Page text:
Zachary Nowak delves into the history and fame of the truffle in Truffle: A Global History, relating its journey from the Far East to European and American kitchens. He compares the truffleand#8217;s origins and history in the Old World to its growing prominence in the New World, along the way showing the growth and dynamism of modern Western cuisine and food cultures.
What is a truffle? Is it the and#252;ber-shroom, the highest order of fungal foods? Does it arrive, as some cultures feel, in the moment of a thunderclap? One thing is for sure: despite its unappetizing appearance, the truffle is without a doubt one of the most prized ingredients in the worldand#8217;s pantry. In this book, Zachary Nowak digs deep into the history and fame of this unlikeliest of luxury items, exploring the truffleand#8217;s intoxicating hold on our senses how its distinctive flavor has become an instant indication of haute cuisine.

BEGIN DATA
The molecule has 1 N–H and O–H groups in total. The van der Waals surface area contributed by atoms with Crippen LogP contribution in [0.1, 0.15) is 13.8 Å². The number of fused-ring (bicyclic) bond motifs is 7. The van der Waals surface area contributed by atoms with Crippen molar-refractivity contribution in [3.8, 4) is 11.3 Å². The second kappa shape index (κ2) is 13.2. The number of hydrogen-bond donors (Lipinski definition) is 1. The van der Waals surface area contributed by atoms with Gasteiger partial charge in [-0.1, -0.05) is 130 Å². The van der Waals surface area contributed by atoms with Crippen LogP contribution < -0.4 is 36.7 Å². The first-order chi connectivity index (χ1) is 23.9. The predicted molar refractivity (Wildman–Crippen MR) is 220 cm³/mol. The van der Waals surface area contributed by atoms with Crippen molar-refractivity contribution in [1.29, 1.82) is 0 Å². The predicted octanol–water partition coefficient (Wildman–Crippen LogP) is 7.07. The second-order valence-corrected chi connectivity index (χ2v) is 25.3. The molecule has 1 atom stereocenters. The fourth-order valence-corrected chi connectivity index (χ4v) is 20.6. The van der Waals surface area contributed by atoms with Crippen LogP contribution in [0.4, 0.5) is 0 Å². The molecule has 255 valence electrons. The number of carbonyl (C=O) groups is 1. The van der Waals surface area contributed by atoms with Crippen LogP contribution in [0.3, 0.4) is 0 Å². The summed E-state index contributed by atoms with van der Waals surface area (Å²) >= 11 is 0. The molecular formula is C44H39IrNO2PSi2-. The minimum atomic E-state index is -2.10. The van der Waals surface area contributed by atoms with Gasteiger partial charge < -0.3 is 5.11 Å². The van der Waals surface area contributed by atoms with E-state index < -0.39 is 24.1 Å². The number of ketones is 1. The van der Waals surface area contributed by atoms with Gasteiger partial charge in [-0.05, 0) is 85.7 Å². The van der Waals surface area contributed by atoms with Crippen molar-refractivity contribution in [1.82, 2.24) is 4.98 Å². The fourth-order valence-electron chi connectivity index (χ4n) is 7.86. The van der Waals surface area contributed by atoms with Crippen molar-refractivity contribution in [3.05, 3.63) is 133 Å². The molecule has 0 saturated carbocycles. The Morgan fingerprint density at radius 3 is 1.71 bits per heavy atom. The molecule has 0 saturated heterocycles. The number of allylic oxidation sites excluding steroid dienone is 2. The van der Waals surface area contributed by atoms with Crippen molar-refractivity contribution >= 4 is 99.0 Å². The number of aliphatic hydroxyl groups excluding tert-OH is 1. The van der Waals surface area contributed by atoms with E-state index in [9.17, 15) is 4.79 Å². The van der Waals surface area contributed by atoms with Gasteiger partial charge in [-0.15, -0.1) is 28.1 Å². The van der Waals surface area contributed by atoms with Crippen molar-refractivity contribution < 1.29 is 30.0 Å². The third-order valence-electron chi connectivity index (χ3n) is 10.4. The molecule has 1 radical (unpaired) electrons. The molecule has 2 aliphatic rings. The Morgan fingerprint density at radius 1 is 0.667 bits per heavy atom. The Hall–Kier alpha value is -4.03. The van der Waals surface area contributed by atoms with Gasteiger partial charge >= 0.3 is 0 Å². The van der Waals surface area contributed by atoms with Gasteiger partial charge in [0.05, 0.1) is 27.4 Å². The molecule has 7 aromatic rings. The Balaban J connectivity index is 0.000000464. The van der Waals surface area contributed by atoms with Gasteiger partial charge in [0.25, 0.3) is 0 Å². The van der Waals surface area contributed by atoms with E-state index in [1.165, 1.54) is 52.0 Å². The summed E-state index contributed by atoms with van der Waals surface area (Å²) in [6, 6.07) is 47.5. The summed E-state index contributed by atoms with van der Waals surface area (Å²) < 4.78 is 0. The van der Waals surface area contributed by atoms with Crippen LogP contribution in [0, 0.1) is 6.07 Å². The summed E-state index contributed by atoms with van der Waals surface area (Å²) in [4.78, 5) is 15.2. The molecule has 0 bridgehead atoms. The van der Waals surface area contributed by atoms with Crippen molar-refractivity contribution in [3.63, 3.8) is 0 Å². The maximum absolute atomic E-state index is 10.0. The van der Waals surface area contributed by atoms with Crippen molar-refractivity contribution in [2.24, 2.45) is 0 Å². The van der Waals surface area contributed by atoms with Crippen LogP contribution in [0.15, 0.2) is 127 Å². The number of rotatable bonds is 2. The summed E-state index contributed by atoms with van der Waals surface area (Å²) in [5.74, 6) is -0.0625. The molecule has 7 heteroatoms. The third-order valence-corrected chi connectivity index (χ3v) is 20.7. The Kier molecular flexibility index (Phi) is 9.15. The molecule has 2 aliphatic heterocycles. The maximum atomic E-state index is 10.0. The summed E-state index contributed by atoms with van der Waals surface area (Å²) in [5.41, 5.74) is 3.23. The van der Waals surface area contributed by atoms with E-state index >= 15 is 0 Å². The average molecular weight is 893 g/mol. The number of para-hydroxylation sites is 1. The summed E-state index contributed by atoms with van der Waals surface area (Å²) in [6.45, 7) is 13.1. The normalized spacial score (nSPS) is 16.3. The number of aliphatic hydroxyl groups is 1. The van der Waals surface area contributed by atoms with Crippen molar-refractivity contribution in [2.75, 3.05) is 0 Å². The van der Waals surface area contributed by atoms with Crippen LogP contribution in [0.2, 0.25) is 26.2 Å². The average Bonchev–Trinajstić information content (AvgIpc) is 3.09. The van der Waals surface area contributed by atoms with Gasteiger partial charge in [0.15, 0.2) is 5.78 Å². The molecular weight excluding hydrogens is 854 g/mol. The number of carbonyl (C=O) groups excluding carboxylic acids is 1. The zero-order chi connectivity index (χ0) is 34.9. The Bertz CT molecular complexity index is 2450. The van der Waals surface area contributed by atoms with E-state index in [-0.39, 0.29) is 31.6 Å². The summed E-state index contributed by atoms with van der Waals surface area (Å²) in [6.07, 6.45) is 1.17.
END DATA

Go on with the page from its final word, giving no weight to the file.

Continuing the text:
Nowak traces the truffleand#8217;s journey from the kitchens of East Asia to those of Europe and the Americas. Balancing cultural, historical, and scientific perspectives, he offers a thorough and complete portrait of this many-sided mushroom. By comparing the truffleand#8217;s history in the Old World with its growing prominence in the New World, he tells a larger story of the growth and dynamism of modern Western cuisine and food cultures. Featuring many instructive and surprising illustrations, and numerous recipes both historical and contemporary, this unique and fascinating book is a must-read for chefs, food historians, and anyone ever drawn by the truffleand#8217;s mysterious, rich, and savory allure.and#160;
About the Author
Gordon Brown has collaborated with Ian Hall on two books prior to Taming the Truffle